Thomas Paine is rightly referred to as the “forgotten” Founder. We remember Washington, Jefferson, and Adams, but too often overlook the first person to write the momentous words “the United States of America.” With his first two books, Common Sense and The American Crisis, Paine helped a majority of American colonists to think of themselves, for the first time, as citizens of a new nation, the United States of America. And it was Paine who, through the power of the pen, encouraged the colonists to declare their independence; to fight for their freedom and ultimately win the Revolutionary War.

The title of this new and timely work, These Are the Times That Try Men’s Souls, edited by John Armor, is arguably the most powerful single sentence Paine ever wrote. Without the first victory won by General Washington’s troops at Trenton, the day after Christmas in 1776, the cause of America would have been lost. To inspire his troops, General Washington had Chapter I of Paine’s latest work read to his troops just before they set out in a snow storm to cross the Delaware at night to launch their attack on Trenton—an historic victory that changed the entire outcome of America’s struggle for Independence.

Thomas Paine’s words have not lost their power with the passage of over two centuries. Paine’s writing about dictators who were called kings is just as applicable today, although his “kings” are now replaced by presidents, generals, and prime ministers. These Are the Times that Try Men’s Souls eloquently connects the life and times of Thomas Paine with the modern crises facing America. We, the American people, once again face threats to our freedom and liberty; political and economic events that threaten the very existence of the United States. These are the times that try men’s souls.


John Armor is a graduate of Yale University and the University of Maryland Law School. He is a former Adjunct Professor of Political Science, and practiced in the US Supreme Court for 33 years. This is his eighth book.

What They Are Saying:

“In These Are the Times That Try Men’s Souls John Armor demonstrates how Thomas Paine’s writing helped create the spirit of America at the Founding of the Country, and how these words are equally applicable to the challenges facing us today. This is a valuable historical and literary resource for the reader who wants to explore the enduring character of our nation.”—Edwin Meese, III, former United States Attorney General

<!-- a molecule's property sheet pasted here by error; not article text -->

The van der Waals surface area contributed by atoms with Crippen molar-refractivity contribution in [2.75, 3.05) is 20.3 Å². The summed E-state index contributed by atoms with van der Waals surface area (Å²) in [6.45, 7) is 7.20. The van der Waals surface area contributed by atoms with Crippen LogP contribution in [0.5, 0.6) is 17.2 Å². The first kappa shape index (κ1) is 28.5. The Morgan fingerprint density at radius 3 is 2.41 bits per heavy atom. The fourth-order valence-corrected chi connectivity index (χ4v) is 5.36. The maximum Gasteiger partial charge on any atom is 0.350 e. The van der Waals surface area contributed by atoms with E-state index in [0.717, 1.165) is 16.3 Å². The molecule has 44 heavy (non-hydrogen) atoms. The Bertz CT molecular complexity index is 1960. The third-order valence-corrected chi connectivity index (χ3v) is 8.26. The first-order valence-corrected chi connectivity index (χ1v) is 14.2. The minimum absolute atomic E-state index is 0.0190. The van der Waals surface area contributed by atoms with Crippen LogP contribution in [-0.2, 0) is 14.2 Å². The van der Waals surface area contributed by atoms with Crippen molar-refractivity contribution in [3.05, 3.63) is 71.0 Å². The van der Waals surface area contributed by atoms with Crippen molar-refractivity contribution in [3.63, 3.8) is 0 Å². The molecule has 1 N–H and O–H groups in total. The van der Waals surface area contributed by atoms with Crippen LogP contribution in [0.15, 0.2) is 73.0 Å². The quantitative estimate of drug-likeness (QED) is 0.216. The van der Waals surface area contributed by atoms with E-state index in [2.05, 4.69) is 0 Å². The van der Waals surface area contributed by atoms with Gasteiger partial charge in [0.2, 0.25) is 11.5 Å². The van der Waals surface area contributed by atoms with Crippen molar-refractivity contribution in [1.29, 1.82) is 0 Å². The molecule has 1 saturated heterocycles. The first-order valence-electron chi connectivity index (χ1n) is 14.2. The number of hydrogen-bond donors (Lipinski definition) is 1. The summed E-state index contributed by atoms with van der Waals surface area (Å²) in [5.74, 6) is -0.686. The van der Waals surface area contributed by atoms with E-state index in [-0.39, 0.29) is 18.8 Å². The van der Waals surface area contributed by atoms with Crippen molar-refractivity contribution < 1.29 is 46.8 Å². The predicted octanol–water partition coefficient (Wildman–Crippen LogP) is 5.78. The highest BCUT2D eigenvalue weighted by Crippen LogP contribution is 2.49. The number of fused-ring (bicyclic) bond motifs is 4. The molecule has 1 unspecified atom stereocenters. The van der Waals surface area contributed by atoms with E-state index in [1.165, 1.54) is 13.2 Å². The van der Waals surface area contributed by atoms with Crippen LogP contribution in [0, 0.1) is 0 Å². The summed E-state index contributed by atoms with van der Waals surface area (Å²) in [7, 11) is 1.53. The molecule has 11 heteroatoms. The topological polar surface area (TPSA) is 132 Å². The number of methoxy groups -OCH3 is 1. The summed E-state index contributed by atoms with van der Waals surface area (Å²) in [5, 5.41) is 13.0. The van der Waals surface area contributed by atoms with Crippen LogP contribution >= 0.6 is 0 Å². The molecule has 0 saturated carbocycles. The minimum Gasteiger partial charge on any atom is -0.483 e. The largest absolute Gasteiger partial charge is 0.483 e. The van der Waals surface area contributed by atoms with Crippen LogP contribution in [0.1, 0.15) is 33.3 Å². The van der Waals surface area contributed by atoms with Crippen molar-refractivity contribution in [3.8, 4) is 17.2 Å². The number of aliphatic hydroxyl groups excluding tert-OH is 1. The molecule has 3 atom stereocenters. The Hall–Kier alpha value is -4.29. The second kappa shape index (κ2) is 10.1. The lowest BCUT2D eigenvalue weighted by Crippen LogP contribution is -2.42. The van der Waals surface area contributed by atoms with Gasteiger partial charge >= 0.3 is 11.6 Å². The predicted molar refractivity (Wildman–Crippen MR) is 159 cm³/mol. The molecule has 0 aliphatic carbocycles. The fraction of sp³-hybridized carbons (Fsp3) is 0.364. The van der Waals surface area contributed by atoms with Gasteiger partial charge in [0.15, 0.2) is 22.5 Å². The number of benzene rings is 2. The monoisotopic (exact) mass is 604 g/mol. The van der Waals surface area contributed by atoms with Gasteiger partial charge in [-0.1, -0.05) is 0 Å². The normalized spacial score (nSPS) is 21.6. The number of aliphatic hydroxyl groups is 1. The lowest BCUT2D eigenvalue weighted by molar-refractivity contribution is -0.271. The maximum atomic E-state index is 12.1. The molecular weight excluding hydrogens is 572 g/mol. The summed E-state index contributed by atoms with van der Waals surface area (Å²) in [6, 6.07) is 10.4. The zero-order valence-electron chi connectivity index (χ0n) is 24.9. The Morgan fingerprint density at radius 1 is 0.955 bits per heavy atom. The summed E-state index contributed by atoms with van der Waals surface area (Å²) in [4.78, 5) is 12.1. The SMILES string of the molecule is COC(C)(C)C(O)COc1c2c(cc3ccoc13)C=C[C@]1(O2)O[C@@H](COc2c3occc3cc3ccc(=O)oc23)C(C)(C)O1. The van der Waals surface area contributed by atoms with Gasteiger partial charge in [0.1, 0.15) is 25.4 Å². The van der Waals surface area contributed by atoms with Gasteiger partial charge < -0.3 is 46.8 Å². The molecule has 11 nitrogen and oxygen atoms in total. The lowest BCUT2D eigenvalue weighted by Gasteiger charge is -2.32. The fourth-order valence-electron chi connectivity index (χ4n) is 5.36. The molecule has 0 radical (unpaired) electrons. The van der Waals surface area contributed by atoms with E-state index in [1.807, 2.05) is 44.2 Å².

“At once both timeless and topical, the words of Thomas Paine that were so influential in the 18th century have been restored for the 21st century by the remarkable editing of John Armor. A new generation of American patriots—Tea Partiers, among many other ordinary citizens—will learn that their contemporary cause aspires to the same ideal as Paine’s: freedom. This book will become a classic in the literature of liberty.”—Colin A. Hanna, President, Let Freedom Ring

“John Armor has compiled a lucid, indispensable guide to the freewheeling and historically significant thoughts of one of America’s most intellectually provocative Founders. This is a must read book and an invaluable addition to any American heritage library.”—Ken Blackwell, former Ohio Secretary of State

“The author and sponsors of this elegantly constructed volume of Paine’s writings have reminded us that the ‘American Crisis’ of his day is also the burning question that confronts our own generation: how can Americans come together to defeat the clear and present dangers to our liberty?  May Tom Paine’s call to arms resound in the ears of citizen-patriots across the land.”—T. Kenneth Cribb Jr., President, Intercollegiate Studies Institute